During the 1930's the New Deal was President Franklin Delano Roosevelt's program to help the United States pull out of the great depression. While the New Deal did not end the depression, it did relieve a lot of economic hardship as well as restored faith in the democratic system, which was very important at a time when many countries affected by the Depression turned to dictatorship. .
Roosevelt first used the term New Deal while accepting the democratic presidential nomination in 1932, however, the American people had to wait until he was sworn in as president, on March 4th, 1933, to learn what the New deal was going to do to help the United States. .
When Roosevelt took office, the country was a mess, business was at a standstill, and panic was felt by most of the country. The early 30's saw the depression worsen, banks, small businesses, and factories closed. Workers and Farmers were unable to pay mortgage payments and lost their homes and farms. It was estimated that 1 out of 4 workers had no jobs. .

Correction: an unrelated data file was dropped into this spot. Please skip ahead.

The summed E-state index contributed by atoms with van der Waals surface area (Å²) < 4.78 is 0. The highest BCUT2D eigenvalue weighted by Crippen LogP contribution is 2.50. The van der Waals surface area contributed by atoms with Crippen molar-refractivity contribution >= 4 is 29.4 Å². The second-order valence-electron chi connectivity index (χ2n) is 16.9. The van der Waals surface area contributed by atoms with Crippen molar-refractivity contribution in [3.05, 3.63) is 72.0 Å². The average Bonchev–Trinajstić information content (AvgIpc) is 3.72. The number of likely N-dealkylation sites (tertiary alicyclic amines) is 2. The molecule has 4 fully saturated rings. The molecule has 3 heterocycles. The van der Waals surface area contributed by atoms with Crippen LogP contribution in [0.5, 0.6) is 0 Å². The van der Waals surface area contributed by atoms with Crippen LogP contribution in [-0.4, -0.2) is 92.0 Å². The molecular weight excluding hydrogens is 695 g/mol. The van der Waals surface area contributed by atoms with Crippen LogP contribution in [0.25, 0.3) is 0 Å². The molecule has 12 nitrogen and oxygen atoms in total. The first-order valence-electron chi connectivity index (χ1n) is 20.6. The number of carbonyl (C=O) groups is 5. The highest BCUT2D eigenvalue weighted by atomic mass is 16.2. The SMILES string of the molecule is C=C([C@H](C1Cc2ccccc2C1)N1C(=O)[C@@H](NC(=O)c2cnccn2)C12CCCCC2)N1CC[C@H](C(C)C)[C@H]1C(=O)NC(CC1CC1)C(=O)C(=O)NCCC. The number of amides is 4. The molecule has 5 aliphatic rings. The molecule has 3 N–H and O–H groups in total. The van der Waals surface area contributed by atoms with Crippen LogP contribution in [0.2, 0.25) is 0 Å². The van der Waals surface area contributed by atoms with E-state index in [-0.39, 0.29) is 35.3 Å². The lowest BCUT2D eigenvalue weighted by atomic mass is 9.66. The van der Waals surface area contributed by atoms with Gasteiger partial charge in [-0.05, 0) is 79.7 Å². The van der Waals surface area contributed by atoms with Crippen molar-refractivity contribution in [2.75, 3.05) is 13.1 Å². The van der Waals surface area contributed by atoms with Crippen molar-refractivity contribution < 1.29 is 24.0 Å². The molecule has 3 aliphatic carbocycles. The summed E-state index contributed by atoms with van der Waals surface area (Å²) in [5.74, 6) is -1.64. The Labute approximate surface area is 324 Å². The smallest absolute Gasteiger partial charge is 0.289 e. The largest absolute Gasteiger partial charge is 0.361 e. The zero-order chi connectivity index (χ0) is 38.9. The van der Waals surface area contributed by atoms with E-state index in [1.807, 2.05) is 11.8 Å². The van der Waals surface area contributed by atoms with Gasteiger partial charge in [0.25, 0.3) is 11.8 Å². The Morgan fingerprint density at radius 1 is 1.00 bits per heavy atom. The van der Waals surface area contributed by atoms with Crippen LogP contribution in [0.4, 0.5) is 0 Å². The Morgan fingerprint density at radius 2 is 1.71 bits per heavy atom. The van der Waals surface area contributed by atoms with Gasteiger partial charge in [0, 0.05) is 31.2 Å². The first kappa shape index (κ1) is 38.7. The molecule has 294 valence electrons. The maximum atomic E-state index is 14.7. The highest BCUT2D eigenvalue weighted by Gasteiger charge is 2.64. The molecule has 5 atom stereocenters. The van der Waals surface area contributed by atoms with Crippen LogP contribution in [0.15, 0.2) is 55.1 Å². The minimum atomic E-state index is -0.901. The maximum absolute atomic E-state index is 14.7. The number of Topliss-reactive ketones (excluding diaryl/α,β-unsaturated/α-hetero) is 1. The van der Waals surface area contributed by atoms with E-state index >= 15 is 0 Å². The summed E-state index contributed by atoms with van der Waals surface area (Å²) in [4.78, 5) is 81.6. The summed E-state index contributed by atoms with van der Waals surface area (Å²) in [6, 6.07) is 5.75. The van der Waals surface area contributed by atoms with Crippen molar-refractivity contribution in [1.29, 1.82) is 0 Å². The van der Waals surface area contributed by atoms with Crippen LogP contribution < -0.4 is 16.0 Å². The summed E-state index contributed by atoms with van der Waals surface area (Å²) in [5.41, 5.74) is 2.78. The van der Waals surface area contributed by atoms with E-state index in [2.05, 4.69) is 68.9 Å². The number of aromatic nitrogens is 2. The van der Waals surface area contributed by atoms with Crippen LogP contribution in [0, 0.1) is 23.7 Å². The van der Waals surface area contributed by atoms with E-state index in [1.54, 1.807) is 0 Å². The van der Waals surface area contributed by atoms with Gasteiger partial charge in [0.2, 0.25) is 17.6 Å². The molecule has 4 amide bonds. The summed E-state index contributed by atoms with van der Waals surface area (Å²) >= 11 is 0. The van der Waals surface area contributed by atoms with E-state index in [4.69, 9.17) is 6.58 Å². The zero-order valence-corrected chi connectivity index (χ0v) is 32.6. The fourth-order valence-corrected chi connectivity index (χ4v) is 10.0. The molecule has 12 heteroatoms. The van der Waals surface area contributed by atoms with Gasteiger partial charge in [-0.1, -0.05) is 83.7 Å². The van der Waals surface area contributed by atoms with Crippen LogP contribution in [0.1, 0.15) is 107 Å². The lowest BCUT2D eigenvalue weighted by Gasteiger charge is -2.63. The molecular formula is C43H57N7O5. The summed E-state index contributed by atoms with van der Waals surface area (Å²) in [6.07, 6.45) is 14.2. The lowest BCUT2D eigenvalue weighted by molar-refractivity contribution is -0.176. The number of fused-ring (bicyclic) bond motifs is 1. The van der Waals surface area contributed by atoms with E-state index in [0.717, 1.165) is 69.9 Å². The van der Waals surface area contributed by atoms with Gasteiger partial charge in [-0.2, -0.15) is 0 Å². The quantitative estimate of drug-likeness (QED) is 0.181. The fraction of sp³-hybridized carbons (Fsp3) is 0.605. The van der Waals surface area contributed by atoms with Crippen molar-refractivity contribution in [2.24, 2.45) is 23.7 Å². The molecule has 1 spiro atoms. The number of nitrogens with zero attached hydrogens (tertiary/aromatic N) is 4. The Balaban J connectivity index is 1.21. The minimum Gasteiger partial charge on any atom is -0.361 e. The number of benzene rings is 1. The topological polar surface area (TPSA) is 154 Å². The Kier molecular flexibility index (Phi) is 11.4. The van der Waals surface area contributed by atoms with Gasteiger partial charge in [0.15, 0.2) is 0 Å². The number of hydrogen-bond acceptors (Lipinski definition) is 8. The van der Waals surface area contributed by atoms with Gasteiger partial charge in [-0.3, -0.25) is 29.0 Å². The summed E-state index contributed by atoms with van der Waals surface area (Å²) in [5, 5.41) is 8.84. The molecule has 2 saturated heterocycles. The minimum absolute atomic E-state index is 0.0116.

The day after Roosevelt was inaugurated he called congress into a special session, from March 9th - June 16th, which later was termed "The Hundred Days." During this session, congress passed numerous laws aimed at providing relief for victims of the Depression, speeding economic recovery, and reforming financial, business, agricultural, and industrial practices. Congress had never before passed so many laws in such a short time, all with little or no opposition. All of the programs were not Roosevelt's idea, they came from many sources such as congressional leaders, a group of unofficial presidential advisers known as the "Brain Trust", and of course from Roosevelt himself. Some of the programs and ideas conflicted with each other, but Roosevelt experimented with them by trying ideas from one group and then ideas from another. .
There were many programs associated with the New Deal, all of which were aimed at helping the United States and its citizens.